Mark Turgeon spoke with reporters in Chicago at Big Ten Media Day on Thursday. Here's a transcript of his comments, provided by the conference:
MARK TURGEON: Happy to be here. Obviously with a season you're always excited, but when you're joining a new league, it even makes it a little bit more exciting. I guess it's the unknown, not sure what you're getting into. I've followed a lot of these coaches for a long time, followed the program, so I know they're all excellent coaches, great programs, and, arguably, it's been the best league in the country the last four or five years. So with that said, there's a lot of anticipation going into it, and we're looking forward to it.
It's a great league, and we're excited about being in the Big Ten.
Question: What do you see in the contrast? Is there a contrast in styles? Obviously, you haven't played in the Big Ten yet, but any film review or anything revealed that this might be a different style of play for you and your program?
MARK TURGEON: No, I don't think so. We're going to play a little bit differently this year ourselves, but when you get into leagues like this now, you have 14 teams, ACC had a lot of teams. I think we had 15 last year. You're going to have all kinds of styles. Instead of playing Virginia, you might be playing Wisconsin, instead of playing Clemson, you might be playing Purdue, and I can go on and on. There's teams we played in last year's league that play the same way as teams in the Big Ten. There's going to be finesse teams, there's going to be real physical teams, there's going to be fast teams, there's going to be slow teams, you've just got to figure out who they are and adjust and play against those teams.
Question: In contrasting styles, but also you have so much institutional memory of the ACC, how difficult is that to try to replicate that to go into a new league where you're playing 13 teams, maybe only one you played in the previous year?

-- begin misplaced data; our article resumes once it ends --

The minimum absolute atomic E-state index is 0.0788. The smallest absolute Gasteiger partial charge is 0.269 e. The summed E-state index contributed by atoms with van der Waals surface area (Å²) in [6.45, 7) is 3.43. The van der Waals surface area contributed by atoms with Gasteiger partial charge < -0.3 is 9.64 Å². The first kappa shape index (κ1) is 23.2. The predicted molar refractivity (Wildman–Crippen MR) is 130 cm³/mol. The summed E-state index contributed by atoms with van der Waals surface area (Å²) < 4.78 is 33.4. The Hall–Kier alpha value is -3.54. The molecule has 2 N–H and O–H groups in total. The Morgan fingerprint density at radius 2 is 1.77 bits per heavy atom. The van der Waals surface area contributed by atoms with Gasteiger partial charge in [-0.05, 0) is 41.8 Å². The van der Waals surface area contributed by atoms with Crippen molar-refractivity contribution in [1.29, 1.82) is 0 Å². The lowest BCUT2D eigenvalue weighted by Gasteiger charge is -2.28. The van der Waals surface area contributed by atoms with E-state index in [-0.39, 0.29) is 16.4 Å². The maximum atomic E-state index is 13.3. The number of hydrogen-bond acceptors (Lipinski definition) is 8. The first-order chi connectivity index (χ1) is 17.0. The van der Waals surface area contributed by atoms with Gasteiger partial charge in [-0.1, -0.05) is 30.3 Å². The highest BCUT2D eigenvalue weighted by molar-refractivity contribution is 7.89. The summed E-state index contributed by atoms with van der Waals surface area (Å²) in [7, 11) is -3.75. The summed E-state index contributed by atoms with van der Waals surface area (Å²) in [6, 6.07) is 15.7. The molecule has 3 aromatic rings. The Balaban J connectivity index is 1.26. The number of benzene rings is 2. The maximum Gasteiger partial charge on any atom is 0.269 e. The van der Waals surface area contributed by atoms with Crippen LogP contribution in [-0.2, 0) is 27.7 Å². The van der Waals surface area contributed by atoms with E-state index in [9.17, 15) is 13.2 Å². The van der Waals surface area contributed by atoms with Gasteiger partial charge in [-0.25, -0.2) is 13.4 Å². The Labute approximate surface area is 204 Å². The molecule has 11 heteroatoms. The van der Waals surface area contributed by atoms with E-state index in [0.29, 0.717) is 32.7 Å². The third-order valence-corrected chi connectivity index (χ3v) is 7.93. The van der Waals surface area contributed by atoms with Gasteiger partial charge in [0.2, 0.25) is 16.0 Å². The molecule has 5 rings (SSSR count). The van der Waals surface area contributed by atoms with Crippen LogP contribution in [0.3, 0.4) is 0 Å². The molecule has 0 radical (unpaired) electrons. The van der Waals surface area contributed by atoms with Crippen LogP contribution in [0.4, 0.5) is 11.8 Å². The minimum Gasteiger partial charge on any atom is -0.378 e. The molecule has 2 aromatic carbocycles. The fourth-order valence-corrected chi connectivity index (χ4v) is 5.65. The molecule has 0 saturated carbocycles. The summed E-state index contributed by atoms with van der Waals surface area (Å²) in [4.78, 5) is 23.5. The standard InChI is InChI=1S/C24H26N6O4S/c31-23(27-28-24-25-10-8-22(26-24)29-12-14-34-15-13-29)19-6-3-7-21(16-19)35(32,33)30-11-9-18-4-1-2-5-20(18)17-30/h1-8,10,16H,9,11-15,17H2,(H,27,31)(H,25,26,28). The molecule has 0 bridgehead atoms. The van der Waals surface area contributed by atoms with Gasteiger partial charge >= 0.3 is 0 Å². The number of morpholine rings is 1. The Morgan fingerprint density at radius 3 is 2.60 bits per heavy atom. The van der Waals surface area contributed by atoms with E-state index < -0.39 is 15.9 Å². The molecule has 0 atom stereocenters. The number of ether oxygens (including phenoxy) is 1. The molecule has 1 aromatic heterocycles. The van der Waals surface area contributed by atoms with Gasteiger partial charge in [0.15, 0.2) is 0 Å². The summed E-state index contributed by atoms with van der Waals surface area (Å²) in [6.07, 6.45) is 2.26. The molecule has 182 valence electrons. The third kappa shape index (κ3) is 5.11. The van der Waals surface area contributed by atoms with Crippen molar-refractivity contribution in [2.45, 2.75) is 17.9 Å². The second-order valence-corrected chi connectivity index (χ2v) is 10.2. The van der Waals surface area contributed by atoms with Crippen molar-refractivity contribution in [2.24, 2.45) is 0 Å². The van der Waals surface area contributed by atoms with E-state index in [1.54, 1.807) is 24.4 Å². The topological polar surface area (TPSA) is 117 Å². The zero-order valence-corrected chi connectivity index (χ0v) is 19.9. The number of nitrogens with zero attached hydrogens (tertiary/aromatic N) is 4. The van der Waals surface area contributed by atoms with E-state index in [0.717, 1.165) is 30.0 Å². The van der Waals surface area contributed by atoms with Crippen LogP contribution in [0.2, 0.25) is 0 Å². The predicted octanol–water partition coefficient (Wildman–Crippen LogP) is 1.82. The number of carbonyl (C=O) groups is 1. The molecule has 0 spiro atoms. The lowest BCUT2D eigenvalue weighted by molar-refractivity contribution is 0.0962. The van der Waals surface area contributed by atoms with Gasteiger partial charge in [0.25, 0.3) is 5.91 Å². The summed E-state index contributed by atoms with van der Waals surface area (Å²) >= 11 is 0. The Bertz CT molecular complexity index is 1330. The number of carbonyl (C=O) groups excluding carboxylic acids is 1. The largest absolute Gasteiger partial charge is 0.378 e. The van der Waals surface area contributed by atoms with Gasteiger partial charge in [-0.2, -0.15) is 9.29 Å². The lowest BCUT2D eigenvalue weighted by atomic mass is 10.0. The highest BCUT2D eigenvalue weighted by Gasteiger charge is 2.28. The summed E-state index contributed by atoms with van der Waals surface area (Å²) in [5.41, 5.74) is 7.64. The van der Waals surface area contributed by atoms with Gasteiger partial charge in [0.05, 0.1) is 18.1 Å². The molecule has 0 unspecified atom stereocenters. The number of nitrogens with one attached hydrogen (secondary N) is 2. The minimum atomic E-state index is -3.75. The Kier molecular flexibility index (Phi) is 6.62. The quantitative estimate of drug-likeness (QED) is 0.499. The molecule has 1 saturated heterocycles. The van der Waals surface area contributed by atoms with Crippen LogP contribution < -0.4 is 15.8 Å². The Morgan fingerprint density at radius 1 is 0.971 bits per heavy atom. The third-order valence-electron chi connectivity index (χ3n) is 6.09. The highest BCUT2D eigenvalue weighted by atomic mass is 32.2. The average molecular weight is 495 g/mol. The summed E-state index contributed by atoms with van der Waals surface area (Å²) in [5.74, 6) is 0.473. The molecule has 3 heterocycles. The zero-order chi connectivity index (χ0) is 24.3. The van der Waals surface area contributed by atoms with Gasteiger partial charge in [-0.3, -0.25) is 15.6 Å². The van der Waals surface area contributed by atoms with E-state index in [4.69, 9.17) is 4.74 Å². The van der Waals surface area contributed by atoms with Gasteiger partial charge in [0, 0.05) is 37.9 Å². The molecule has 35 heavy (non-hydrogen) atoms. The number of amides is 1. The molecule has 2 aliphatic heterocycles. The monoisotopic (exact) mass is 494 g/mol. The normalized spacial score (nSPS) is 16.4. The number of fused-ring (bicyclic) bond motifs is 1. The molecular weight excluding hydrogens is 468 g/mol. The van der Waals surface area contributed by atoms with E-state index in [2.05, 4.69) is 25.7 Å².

MARK TURGEON: Oh, you know, it is what it is. Fortunately for me or unfortunately for me, I've moved around. I've been in quite a few leagues now. I didn't anticipate this one, but here we are, so I'm used to it.
We put a lot of film study in here in the fall to the teams. My assistant coaches, film guy will do a lot of that work, putting things together for me to study.
It is what it is. You know, obviously right now we probably don't have a rival, but five years from now we might not be their first rival, but we'll have a rival in this league, and there will be big games for us in this league and ones that our fans get excited about. The Big Ten did a great job for us giving us a great home schedule this year. We have a lot of big names, powerful programs coming into Maryland this year that will have our fans pretty excited.
Question: I wondered in the leagues that you've coached in what your experience has been with the different scheduling formats for conference play, and I guess there's eight one-plays in the Big Ten this year. I'm wondering if the regular season is becoming devalued because of the loss of the round-robin schedule.
MARK TURGEON: I don't know if it's being devalued because there's still 18 games and 18 tough ones. Obviously everybody plays a different schedule. It's almost impossible with so many teams to put the schedule together. I think the Big Ten did a nice job with the three-year cycle that they're going to have. It is what it is. You look at your 18 games, you do the best you can, and some year you might get lucky and have a little bit easier schedule, and some years you might have a tougher schedule. But you won't know until you play the game. Sometimes it looks on paper like it's going to be tough, and it might not be, and sometimes on paper what looks like it's not going to be tough, it's tougher than you think.
It is what it is. It's college basketball today. I think every league can almost say that. It's not a natural round-robin type thing, but it's the nature of our sport today.